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Dr Mary Laven

Biography:

I studied History at Cambridge, took a Master's in Renaissance Studies at the Warburg Institute, and completed a PhD on early modern nuns at the University of Leicester. I've been a lecturer here at Cambridge since 1997 and am a Fellow of Jesus College.

I was one of the curators of a recent exhibition at the Fitzwilliam Museum, Treasured Possessions from the Renaissance to the Enlightenment, and I'm currently involved in planning another exhibition at the Fitzwilliam, entitled Madonnas and Miracles.

Subject groups/Research projects

Early Modern History:

European history 1450-1750

Departments and Institutes

Jesus College:

Research Interests

My work is grounded in the social and cultural history of early modern Italy and Europe, and I have particular interests in religion, gender, sociability, and material culture. My first book, Virgins of Venice, explored the experience of women living in convents at the time of the Counter-Reformation. Published by Penguin, and translated into seven languages, it was awarded the 2002 John Llewellyn Rhys prize. My second book, Mission to China: Matteo Ricci and the Jesuit Encounter with the East emphasises the importance of miracles, gifts and friendship to the Jesuits' mission. Awarded a Leverhulme Major Research Fellowship for the period 2011-14, I embarked on a new project: ‘Objects of Devotion: The Material Culture of Italian Renaissance Piety’. I am also one of the Principal Investigators of an interdisciplinary project, funded by the European Research Council: 'Domestic Devotions: The Place of Piety in the Renaissance Italian Household': https://domesticdevotions.lib.cam.ac.uk

Research Supervision

I have supervised PhDs on Religion and Disease in Seventeenth-Century Venice, the Plague Hospitals of Venice and the Veneto, Catholic Missions to Southeast Asia, the Knights of Malta, Women and Politics in Fifteenth-century Italy and Enmity and Peacemaking in the Kingdom of Naples. Past doctoral students now hold posts at the University of Leeds, the University of York, the University of Malta and the Max Planck Institute for Human Development, Centre for History of Emotions.

My three current doctoral students are working on the Material Culture of Early Modern Genoa, Devotional Objects in Renaissance Naples and Writing Selves in Renaissance Florence. They are funded by a Domestic Research Studentship, the European Research Council and a Gates Studentship.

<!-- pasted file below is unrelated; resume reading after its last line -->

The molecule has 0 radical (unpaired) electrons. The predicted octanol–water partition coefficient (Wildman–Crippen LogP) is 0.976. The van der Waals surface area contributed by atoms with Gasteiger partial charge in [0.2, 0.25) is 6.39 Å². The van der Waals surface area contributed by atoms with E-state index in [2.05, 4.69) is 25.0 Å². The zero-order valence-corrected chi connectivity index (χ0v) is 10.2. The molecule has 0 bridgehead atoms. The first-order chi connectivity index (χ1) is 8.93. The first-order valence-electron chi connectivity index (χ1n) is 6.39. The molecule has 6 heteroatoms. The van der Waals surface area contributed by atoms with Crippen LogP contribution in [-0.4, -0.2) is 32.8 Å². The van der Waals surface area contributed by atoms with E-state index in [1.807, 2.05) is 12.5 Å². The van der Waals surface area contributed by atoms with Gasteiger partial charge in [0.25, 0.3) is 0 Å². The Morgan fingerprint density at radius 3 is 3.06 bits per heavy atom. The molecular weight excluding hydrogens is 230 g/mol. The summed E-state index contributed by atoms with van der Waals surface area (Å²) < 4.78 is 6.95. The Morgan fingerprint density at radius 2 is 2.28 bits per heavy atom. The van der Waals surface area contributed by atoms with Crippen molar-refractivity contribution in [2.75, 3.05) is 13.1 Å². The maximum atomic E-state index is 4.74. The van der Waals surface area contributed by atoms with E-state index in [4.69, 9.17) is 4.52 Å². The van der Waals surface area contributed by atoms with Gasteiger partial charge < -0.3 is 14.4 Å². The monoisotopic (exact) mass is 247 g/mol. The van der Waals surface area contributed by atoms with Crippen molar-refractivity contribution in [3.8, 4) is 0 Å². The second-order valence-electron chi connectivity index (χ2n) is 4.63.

Teaching

My undergraduate lectures tackle many aspects of early modern Europe, including the Renaissance, religious reform, encounters with non-Christian religions, and gender. More specialized courses for Part II students include 'Material Culture in the Early Modern World' and a new special subject on 'The Culture of the Miraculous in Renaissance Italy'. I am a convenor of the Comparative Social and Cultural History Seminar and the Early Modern European Seminar.

Other Professional Activities

I greatly enjoy collaborating with colleagues in History and other disciplines. Our ERC research project, Domestic Devotions, straddles two schools and three departments; I am a convenor of the Cambridge Italian Research Network, which brings together scholars working on all aspects of Italy, past, present and future; in 2014, I shared a Mellon-CRASSH Teaching Fellowship with Alex Marr (History of Art); and - together with Victoria Avery, Melissa Calaresu and Ulinka Rublack - I curated the exhibition, Treasured Possessions at the Fitzwilliam Museum in 2015.

Among my other professional responsibilities, I have served as external examiner at the University of Malta and at UEA; I am currently a member of the AHRC peer review college and a Syndic of the Fitzwilliam Museum.

I have given plenary lectures at the Renaissance Society of America, the Society for Italian Studies and the Reformation Studies Colloquium, and have spoken at the Hay Festival, Salisbury Festival and Cambridge Wordfest.

Key Publications

  • Virgins of Venice: Enclosed Lives and Broken Vows in the Renaissance Convent (London: Viking Penguin, 2002).
  • Mission to China: Matteo Ricci and the Jesuit Encounter with the East (London: Faber and Faber, 2011).
  • Research Companion to the Counter-Reformation, ed. by A. Bamji, G. Janssen and M. Laven (Farnham - Burlington, VT: Ashgate, 2013)
  • Women and Religion in the Atlantic Age, 1550-1900, ed. by E. Clark and M. Laven (Farnham - Burlington, VT: Ashgate, 2013)
  • Journal of Jesuit Studies 2 (2015); special issue on the theme of 'The Jesuits and Gender: Body, Sexuality and Emotions', ed. by M. Laven; introduction, pp. 545-57.
  • Treasured Possessions from the Renaissance to the Enlightenment, ed. by V. Avery, M. Calaresu and M. Laven (London: Philip Wilson, 2015)
  • 'Sex and celibacy in early modern Venice', Historical Journal (2001): 865-88.
  • 'Testifying to the self: nuns' narratives in Early modern Venice', in M. Mulholland and B. Pullan (eds), Judicial tribunals in England and Europe, 1200-1700 (Manchester: Manchester University Press, 2003): 147-58.
  • 'Cast out and shut in: the experience of nuns in Counter-Reformation Venice', in Stephen J. Milner (ed.), At the Margins: Minority Groups in Premodern Italy (Minneapolis: University of Minnesota Press, 2005): 93-110.
  • 'Encountering the Counter-Reformation', Renaissance Quarterly (2006): 706-720.
  • 'Jesuits and eunuchs: Representing masculinity in late Ming China', History and Anthropology (2012): 199-214.
  • 'The Role of Healing in the Jesuit Mission to China, 1582-1610', in Embodied Knowledge: Historical Perspectives on Belief and Technology, ed. by M.L. Stig Sørensen and K. Rebay-Salisbury (Oxford: Oxbow Books, 2013): 67-76.
  • 'Legacies of the Counter-Reformation and the Origins of Modern Catholicism', in Research Companion to the Counter-Reformation, ed. by Bamji, Janssen and Laven (Farnham - Burlington, VT: Ashgate, 2013): 451-69.